As Ron and I started out across the Dam, a gray-haired man leaning on a cane hurried up to us. He walked with us for a space while issuing a tirade about the cop, referring to him frequently as a “horse’s pa-toot.” He told us that this particular cop had a thing about the speed limit and was known in the community for aggressively searching for people going over the speed limit and writing speeding tickets. The man had had it happen to him approaching the Dam and he had called the California Highway Patrol (CHP) to discuss it. According to him, the CHP said the 15 MPH is just for going over the speed bumps and the road in between the speed bumps is a 25 zone. This guy says he always goes 25 up there now in the hope that the horse’s pa-toot will pull him over so he can take the ticket to court and call the cop out on it. He pointed out that this cop is with the county sheriff’s office, not CHP, and he really needs to focus on real crime, not issuing speeding tickets. I agree. (Ron thought it quaint and hilarious that the guy used the term “horse’s pa-toot.”)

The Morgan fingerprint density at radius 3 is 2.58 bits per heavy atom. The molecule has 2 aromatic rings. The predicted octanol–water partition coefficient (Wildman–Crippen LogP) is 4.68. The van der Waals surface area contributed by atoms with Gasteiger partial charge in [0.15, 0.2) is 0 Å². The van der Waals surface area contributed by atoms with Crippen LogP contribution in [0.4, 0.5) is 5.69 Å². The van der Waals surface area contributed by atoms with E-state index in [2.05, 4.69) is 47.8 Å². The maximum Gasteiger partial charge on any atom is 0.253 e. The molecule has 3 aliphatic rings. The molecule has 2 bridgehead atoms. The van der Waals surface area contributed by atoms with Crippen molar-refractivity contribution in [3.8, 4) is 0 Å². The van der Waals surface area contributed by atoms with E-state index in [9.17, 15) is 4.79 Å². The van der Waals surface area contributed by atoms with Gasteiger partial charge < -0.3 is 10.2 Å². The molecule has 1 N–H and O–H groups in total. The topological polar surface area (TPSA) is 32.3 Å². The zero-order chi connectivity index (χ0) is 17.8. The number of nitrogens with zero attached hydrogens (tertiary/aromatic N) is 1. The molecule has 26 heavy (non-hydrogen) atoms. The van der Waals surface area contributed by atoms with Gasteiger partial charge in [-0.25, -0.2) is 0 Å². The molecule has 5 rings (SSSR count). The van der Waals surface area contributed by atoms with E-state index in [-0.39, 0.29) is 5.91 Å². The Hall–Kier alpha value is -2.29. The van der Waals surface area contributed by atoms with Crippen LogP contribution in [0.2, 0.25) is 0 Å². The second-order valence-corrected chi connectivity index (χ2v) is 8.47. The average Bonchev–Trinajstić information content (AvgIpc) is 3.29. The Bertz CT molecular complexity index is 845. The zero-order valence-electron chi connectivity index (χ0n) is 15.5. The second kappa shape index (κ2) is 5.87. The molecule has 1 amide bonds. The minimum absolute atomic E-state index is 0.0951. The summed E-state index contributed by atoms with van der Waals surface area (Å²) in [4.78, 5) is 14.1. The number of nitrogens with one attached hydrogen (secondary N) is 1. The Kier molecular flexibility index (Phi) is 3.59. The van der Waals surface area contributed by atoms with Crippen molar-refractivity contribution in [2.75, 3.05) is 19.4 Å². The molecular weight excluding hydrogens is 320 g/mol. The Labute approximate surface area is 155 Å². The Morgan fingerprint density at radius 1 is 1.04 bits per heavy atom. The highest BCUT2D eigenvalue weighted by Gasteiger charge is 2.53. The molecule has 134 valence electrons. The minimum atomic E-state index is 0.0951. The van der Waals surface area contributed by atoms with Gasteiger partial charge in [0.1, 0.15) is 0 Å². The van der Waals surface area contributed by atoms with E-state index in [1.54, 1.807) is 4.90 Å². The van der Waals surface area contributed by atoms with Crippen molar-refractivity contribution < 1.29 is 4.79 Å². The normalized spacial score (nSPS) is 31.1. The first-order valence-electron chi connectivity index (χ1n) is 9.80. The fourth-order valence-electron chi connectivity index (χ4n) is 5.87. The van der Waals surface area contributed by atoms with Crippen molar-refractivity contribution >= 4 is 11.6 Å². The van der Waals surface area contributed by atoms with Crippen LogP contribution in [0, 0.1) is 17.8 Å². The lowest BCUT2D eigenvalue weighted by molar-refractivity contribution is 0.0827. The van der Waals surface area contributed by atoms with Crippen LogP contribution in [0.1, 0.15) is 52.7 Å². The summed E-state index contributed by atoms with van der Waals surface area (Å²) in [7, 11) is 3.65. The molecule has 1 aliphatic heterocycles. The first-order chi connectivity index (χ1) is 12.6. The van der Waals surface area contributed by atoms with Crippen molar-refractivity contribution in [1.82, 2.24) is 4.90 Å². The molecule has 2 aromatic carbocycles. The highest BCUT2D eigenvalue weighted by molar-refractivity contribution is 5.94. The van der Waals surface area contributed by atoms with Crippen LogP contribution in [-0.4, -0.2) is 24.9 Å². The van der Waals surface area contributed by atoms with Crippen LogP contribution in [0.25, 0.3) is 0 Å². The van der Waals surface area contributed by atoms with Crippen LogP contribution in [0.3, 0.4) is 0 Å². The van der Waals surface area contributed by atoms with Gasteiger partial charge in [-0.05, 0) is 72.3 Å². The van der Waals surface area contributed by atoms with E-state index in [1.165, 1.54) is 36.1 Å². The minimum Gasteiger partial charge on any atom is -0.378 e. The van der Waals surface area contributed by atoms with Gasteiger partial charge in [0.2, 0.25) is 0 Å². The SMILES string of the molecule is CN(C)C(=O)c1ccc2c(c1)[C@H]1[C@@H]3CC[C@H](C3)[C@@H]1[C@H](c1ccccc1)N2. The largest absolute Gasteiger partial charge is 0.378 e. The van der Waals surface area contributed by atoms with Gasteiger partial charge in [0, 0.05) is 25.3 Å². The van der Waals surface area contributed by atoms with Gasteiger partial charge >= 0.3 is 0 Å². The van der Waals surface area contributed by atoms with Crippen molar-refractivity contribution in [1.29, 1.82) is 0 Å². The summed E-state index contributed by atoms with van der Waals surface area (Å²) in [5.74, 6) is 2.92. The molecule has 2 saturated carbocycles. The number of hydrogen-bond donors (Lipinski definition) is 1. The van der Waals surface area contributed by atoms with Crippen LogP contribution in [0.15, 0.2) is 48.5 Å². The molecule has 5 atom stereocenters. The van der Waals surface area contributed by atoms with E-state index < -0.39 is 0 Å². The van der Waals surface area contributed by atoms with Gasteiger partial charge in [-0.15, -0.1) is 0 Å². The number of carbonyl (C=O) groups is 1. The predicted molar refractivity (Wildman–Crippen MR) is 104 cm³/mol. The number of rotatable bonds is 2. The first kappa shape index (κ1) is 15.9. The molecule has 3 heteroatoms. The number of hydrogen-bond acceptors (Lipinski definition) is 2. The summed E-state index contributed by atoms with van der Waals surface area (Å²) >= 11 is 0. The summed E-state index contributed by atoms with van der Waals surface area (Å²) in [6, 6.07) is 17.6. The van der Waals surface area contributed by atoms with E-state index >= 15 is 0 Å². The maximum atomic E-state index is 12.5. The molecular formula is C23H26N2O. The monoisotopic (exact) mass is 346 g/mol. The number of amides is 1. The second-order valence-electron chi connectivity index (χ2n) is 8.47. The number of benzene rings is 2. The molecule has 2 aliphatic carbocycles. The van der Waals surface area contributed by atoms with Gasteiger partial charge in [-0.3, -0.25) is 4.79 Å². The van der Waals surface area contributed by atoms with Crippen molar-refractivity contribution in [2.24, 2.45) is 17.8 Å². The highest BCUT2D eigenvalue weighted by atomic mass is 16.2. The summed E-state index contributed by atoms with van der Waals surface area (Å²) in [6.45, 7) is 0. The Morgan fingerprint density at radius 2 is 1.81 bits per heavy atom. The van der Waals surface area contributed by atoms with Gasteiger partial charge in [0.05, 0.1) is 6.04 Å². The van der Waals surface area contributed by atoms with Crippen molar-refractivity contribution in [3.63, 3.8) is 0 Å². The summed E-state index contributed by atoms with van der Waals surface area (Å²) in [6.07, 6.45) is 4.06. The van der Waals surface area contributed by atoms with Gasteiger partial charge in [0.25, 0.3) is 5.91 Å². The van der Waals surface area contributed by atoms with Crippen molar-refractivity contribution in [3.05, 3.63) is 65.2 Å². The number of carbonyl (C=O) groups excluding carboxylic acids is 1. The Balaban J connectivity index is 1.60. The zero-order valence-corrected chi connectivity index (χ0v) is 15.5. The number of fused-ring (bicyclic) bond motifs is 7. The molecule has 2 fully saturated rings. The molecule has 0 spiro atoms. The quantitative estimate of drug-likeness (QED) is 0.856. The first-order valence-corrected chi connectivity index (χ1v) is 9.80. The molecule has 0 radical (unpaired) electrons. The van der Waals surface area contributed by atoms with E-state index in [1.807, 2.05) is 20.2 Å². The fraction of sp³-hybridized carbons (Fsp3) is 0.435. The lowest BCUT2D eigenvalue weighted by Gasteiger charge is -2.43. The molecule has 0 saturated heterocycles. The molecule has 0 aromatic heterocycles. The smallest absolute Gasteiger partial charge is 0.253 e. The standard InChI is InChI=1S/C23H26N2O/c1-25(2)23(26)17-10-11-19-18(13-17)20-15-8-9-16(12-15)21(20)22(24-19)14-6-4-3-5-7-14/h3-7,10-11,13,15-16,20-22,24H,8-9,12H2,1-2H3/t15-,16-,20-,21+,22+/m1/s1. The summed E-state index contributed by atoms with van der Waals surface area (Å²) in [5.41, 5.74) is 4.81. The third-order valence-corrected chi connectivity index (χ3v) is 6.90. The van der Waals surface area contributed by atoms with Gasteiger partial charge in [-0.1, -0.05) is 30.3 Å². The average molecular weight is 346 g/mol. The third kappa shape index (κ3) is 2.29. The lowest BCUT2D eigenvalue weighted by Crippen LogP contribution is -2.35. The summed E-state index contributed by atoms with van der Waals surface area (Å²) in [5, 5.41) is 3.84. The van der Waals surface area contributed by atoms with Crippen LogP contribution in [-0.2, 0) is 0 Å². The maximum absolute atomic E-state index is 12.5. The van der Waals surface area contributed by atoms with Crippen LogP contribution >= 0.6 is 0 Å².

I have written grants for Native governments in North County that are trying to figure out ways to deal with crime suspects efficiently. They have no holding facility. No jail. Nowhere to put a suspect until the county sheriff’s office sends an officer to take the suspect to the county jail for booking. On average it takes 3 DAYS for a county officer to turn up when tribal police put out a call for help. So they wind up releasing men who have beaten their wives or sold meth to teenagers because they don’t have the physical ability to hold them. In many instances, their only alternative would be to handcuff them to their desk and sit there staring at them with a gun across their knees like in an old Western. Sometimes they are able to put them into a patrol car and drive them to the county seat to have them booked into jail. But they are not always able to do this, particularly when they have more than one suspect in custody and only one vehicle with a secure “cage” in the back seat in which to transport. Or when they need to remain present on the Reservation because they are short-staffed and someone needs to be available to intervene in life-threatening situations.